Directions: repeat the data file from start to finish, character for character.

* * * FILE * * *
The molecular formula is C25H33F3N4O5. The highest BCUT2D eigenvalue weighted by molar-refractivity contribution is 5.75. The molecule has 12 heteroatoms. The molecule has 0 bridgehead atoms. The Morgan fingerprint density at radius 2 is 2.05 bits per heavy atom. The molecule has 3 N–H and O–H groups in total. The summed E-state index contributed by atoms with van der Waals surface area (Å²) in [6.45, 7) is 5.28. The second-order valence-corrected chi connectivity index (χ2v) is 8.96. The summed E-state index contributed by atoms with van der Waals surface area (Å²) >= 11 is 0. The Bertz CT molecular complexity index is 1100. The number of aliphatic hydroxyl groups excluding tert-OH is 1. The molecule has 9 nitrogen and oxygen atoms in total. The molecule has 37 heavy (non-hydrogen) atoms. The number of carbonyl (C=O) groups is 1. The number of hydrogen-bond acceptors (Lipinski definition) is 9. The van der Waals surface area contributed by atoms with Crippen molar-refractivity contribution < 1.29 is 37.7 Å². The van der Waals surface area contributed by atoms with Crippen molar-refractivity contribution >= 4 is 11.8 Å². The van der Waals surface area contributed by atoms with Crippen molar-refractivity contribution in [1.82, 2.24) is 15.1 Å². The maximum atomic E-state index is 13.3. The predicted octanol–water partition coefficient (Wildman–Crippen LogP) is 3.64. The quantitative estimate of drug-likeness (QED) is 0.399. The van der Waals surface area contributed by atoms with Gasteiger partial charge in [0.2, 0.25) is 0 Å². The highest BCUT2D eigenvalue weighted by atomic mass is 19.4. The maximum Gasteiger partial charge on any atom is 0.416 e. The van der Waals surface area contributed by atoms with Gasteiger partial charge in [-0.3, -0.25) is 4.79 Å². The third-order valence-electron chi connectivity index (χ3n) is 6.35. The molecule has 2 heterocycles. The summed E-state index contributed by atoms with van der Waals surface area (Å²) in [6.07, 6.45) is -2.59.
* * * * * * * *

The molecular formula is C25H33F3N4O5. The highest BCUT2D eigenvalue weighted by molar-refractivity contribution is 5.75. The molecule has 12 heteroatoms. The molecule has 0 bridgehead atoms. The Morgan fingerprint density at radius 2 is 2.05 bits per heavy atom. The molecule has 3 N–H and O–H groups in total. The summed E-state index contributed by atoms with van der Waals surface area (Å²) in [6.45, 7) is 5.28. The second-order valence-corrected chi connectivity index (χ2v) is 8.96. The summed E-state index contributed by atoms with van der Waals surface area (Å²) >= 11 is 0. The Bertz CT molecular complexity index is 1100. The number of aliphatic hydroxyl groups excluding tert-OH is 1. The molecule has 9 nitrogen and oxygen atoms in total. The molecule has 37 heavy (non-hydrogen) atoms. The number of carbonyl (C=O) groups is 1. The number of hydrogen-bond acceptors (Lipinski definition) is 9. The van der Waals surface area contributed by atoms with Crippen molar-refractivity contribution < 1.29 is 37.7 Å². The van der Waals surface area contributed by atoms with Crippen molar-refractivity contribution >= 4 is 11.8 Å². The van der Waals surface area contributed by atoms with Crippen molar-refractivity contribution in [1.82, 2.24) is 15.1 Å². The maximum atomic E-state index is 13.3. The predicted octanol–water partition coefficient (Wildman–Crippen LogP) is 3.64. The quantitative estimate of drug-likeness (QED) is 0.399. The van der Waals surface area contributed by atoms with Gasteiger partial charge in [0.2, 0.25) is 0 Å². The highest BCUT2D eigenvalue weighted by atomic mass is 19.4. The maximum Gasteiger partial charge on any atom is 0.416 e. The van der Waals surface area contributed by atoms with Gasteiger partial charge in [-0.3, -0.25) is 4.79 Å². The third-order valence-electron chi connectivity index (χ3n) is 6.35. The molecule has 2 heterocycles. The summed E-state index contributed by atoms with van der Waals surface area (Å²) in [6.07, 6.45) is -2.59.